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Copy of 2014 Maths Curriculum

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James Barrow

on 21 November 2013

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Transcript of Copy of 2014 Maths Curriculum

The New Maths Curriculum
It's so exciting...?
1. Mr Gove seems to think that Maths is best taught the way he was taught it.
2. There's a general election on the 7th May 2015.
3. The current draft document is a great disappointment.


Regardless:
There are some big changes to the maths curriculum, a lot is going to be expected of the children and of teachers.
We have little choice but to embrace it and perhaps cross our fingers!
Aims
Become
fluent
in the fundamentals of mathematics, including through varied frequent practice with increasingly complex problems over time, so that pupils have conceptual understanding and are able to recall and apply their knowledge rapidly and accurately.
Reason mathematically
by following a line of enquiry, conjecturing relationships and generalisations, and developing an argument, justification or proof using mathematical language.
Can
solve problems
by applying their mathematics to a variety of routine and non-routine problems with increasing sophistication, including breaking down problems into a series of simpler steps and preserving in solutions.
A thought about understanding
Children should be able to make reason and make connections between separate mathematical ideas. The more connections they can make and stronger these connections are, the better they will understand maths.
Mental Recall
Mental calculations
Improve the quality of spoken English
"The quality and variety of language that pupils hear and speak are key factors in developing their mathematical vocabulary."

A range of vocabulary should be used when teaching. Children should use similar, appropriate vocabulary when responding and explaining.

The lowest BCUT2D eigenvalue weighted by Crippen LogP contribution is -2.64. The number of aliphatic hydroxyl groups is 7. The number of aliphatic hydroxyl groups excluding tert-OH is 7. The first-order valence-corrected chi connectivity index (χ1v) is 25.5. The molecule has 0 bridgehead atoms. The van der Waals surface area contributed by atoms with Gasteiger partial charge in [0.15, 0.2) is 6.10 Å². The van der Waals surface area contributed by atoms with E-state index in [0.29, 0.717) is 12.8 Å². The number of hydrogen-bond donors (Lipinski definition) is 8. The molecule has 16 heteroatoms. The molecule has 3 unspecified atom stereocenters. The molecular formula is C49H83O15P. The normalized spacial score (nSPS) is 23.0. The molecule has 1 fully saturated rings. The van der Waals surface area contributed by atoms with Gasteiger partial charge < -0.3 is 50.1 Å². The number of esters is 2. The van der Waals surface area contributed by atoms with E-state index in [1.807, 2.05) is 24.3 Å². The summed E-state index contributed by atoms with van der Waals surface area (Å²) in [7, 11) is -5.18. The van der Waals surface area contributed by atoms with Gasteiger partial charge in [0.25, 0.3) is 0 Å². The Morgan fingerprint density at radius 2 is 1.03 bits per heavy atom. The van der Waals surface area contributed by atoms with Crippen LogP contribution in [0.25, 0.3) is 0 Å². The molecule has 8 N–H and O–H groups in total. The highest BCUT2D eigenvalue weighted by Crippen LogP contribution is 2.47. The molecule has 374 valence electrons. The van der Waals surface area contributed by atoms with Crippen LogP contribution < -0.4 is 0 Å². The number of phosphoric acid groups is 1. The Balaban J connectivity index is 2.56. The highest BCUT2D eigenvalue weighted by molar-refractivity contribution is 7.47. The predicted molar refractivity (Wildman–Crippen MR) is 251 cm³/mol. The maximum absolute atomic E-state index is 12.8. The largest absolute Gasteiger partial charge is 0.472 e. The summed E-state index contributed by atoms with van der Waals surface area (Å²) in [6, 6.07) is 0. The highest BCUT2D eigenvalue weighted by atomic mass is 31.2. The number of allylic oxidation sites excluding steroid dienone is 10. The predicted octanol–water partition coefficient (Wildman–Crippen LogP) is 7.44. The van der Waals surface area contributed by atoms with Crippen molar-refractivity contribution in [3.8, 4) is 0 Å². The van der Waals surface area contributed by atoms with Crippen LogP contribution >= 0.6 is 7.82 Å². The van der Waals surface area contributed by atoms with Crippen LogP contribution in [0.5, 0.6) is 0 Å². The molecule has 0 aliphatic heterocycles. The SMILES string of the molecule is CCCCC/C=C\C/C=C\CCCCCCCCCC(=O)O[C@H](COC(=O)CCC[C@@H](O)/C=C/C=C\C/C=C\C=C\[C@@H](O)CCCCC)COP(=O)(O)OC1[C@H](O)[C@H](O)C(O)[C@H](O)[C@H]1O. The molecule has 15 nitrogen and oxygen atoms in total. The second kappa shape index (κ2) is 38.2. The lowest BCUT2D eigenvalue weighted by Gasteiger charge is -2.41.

Using talk partners and representations or jottings for children to explain what they understand and how they calculated their answer concretes their understanding. Children should be talking more than the adult.
Key Stage 1
Key Stage 2 - Lower
Key Stage 2 - Upper
Progression through the School
The principal focus is to ensure that pupils extend their understanding of the number system and place value to include larger integers.

Pupils should develop the ability to solve a wider range of problems with increasing complexity and problems demanding efficient written and mental methods.

Pupils are introduced to algebra as a means of solving a variety of problems. Geometry and measures should consolidate and extend knowledge developed in number. Pupils should classify shapes through properties and learn vocabulary to describe them.

By the end of Year 6, pupils should be fluent in written methods for all four operations, including long multiplication and division and in working with factions, decimals and percentages.

Pupils should read, spell and pronounce mathematical vocabulary correctly.
The new curriculum relies on children
knowing
number facts and not forgetting them. EVER.
There is also a greater focus on being able to calculate answers mentally.
Principle focus is to ensure that children develop confidence and mental fluency with whole numbers, counting and place value. Involve working with numerals, words and the four operations and practical resources (concrete objects and measuring tools)
Recognise, describe, draw, compare and sort shapes using related vocabulary. Length, mass, capacity/volume, time and money to compare and describe.
By the end of year 2, pupils should know the number bonds to 20 and be precise in using and understanding place value

reading and spelling should be consistent
with KS1.
Children need to become increasingly fluent with the four operations and the concept of place value.

Problem solving will include fractions and decimal numbers. Children will need to reason with concepts and explain the relationships between shapes. Children should use measuring instruments with accuracy and make connections between measure and number.

Multiplication facts should
be memorised 12x12 by the end of year 4.

Pupils should read and spell mathematical vocabulary correctly and confidently using their growing word reading knowledge and their knolwedge of spelling.
So, what now?
1. Any thoughts?
2. Mapping changes to the PoS. What has changed and/or moved?
3. Does your calculation policy reflect what is in the new curriculum?


Finally:
Don't panic!

Some of the content has been shifted about.

There are new elements.

Some elements have gone.

The Four Pillars!




Assessment
The government now want to get rid of levels completely and just assess children using their year group's objectives. School's are free to create a way of monitoring this and OfSTED will use whatever monitoring system we have to track pupils progress.
By the end of each key stage, pupils are expected to know, apply and understand the matters, skills and processes specified in the relevant programme of study.

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